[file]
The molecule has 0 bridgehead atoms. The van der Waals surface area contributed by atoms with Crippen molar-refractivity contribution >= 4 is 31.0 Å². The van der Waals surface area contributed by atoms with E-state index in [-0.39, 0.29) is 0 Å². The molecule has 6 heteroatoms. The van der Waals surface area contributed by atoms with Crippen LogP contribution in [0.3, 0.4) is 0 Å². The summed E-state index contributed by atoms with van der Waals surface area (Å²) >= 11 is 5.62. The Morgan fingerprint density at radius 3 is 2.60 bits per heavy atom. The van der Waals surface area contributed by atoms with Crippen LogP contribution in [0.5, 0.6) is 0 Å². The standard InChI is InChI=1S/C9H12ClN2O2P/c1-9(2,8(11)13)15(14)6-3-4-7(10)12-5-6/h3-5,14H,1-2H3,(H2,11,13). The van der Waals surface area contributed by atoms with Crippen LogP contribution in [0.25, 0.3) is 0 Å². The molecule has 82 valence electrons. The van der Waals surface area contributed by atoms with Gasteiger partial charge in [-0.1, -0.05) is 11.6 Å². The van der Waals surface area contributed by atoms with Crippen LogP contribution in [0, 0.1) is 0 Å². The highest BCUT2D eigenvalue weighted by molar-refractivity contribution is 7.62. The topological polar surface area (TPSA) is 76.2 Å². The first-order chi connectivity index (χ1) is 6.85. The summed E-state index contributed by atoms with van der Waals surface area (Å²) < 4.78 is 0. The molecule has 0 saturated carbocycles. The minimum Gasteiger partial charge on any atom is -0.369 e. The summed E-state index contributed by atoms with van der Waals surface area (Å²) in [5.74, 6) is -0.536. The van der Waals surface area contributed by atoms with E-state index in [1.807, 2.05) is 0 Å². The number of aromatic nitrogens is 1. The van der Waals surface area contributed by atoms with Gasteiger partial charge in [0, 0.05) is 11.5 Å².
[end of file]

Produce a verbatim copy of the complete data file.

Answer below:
The molecule has 0 bridgehead atoms. The van der Waals surface area contributed by atoms with Crippen molar-refractivity contribution >= 4 is 31.0 Å². The van der Waals surface area contributed by atoms with E-state index in [-0.39, 0.29) is 0 Å². The molecule has 6 heteroatoms. The van der Waals surface area contributed by atoms with Crippen LogP contribution in [0.3, 0.4) is 0 Å². The summed E-state index contributed by atoms with van der Waals surface area (Å²) >= 11 is 5.62. The Morgan fingerprint density at radius 3 is 2.60 bits per heavy atom. The van der Waals surface area contributed by atoms with Crippen LogP contribution in [0.5, 0.6) is 0 Å². The standard InChI is InChI=1S/C9H12ClN2O2P/c1-9(2,8(11)13)15(14)6-3-4-7(10)12-5-6/h3-5,14H,1-2H3,(H2,11,13). The van der Waals surface area contributed by atoms with Crippen LogP contribution in [0.25, 0.3) is 0 Å². The molecule has 82 valence electrons. The van der Waals surface area contributed by atoms with Gasteiger partial charge in [-0.1, -0.05) is 11.6 Å². The van der Waals surface area contributed by atoms with Crippen LogP contribution in [0, 0.1) is 0 Å². The highest BCUT2D eigenvalue weighted by molar-refractivity contribution is 7.62. The topological polar surface area (TPSA) is 76.2 Å². The first-order chi connectivity index (χ1) is 6.85. The summed E-state index contributed by atoms with van der Waals surface area (Å²) < 4.78 is 0. The molecule has 0 saturated carbocycles. The minimum Gasteiger partial charge on any atom is -0.369 e. The summed E-state index contributed by atoms with van der Waals surface area (Å²) in [5.74, 6) is -0.536. The van der Waals surface area contributed by atoms with E-state index in [1.807, 2.05) is 0 Å². The number of aromatic nitrogens is 1. The van der Waals surface area contributed by atoms with Gasteiger partial charge in [0, 0.05) is 11.5 Å².